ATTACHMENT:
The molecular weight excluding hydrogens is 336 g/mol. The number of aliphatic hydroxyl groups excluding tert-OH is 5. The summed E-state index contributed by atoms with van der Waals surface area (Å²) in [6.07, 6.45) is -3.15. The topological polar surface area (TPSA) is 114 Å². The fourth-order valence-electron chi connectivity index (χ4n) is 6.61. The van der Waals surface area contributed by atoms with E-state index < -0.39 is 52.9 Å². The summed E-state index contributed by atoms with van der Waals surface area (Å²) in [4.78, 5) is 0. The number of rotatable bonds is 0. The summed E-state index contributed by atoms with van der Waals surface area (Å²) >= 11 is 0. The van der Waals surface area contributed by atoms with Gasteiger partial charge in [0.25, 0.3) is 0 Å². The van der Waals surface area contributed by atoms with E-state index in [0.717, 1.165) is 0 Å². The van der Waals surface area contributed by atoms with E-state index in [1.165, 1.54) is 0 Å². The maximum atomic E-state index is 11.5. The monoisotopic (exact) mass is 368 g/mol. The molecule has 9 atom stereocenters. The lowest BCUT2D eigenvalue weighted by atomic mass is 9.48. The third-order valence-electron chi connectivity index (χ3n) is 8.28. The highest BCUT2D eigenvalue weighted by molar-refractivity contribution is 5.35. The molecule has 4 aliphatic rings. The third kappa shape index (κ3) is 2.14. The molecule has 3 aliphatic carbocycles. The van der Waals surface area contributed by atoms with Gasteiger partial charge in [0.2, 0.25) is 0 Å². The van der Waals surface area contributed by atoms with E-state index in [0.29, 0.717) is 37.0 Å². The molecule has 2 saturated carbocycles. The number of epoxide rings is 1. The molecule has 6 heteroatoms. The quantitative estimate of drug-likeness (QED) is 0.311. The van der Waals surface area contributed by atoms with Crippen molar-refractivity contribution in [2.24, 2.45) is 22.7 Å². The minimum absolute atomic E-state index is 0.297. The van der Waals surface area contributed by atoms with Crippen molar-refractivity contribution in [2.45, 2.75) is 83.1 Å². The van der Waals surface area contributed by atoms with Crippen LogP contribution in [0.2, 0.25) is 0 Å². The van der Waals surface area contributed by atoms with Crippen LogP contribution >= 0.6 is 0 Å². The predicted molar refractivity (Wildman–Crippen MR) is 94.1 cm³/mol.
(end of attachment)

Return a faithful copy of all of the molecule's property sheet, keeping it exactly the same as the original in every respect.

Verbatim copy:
The molecular weight excluding hydrogens is 336 g/mol. The number of aliphatic hydroxyl groups excluding tert-OH is 5. The summed E-state index contributed by atoms with van der Waals surface area (Å²) in [6.07, 6.45) is -3.15. The topological polar surface area (TPSA) is 114 Å². The fourth-order valence-electron chi connectivity index (χ4n) is 6.61. The van der Waals surface area contributed by atoms with E-state index < -0.39 is 52.9 Å². The summed E-state index contributed by atoms with van der Waals surface area (Å²) in [4.78, 5) is 0. The number of rotatable bonds is 0. The summed E-state index contributed by atoms with van der Waals surface area (Å²) >= 11 is 0. The van der Waals surface area contributed by atoms with Gasteiger partial charge in [0.25, 0.3) is 0 Å². The van der Waals surface area contributed by atoms with E-state index in [0.717, 1.165) is 0 Å². The van der Waals surface area contributed by atoms with E-state index in [1.165, 1.54) is 0 Å². The maximum atomic E-state index is 11.5. The monoisotopic (exact) mass is 368 g/mol. The molecule has 9 atom stereocenters. The lowest BCUT2D eigenvalue weighted by atomic mass is 9.48. The third-order valence-electron chi connectivity index (χ3n) is 8.28. The highest BCUT2D eigenvalue weighted by molar-refractivity contribution is 5.35. The molecule has 4 aliphatic rings. The third kappa shape index (κ3) is 2.14. The molecule has 3 aliphatic carbocycles. The van der Waals surface area contributed by atoms with Gasteiger partial charge in [0.2, 0.25) is 0 Å². The van der Waals surface area contributed by atoms with E-state index in [0.29, 0.717) is 37.0 Å². The molecule has 2 saturated carbocycles. The number of epoxide rings is 1. The molecule has 6 heteroatoms. The quantitative estimate of drug-likeness (QED) is 0.311. The van der Waals surface area contributed by atoms with Crippen molar-refractivity contribution in [2.24, 2.45) is 22.7 Å². The minimum absolute atomic E-state index is 0.297. The van der Waals surface area contributed by atoms with Crippen molar-refractivity contribution in [2.45, 2.75) is 83.1 Å². The van der Waals surface area contributed by atoms with Crippen LogP contribution in [0.2, 0.25) is 0 Å². The van der Waals surface area contributed by atoms with Crippen LogP contribution >= 0.6 is 0 Å². The predicted molar refractivity (Wildman–Crippen MR) is 94.1 cm³/mol.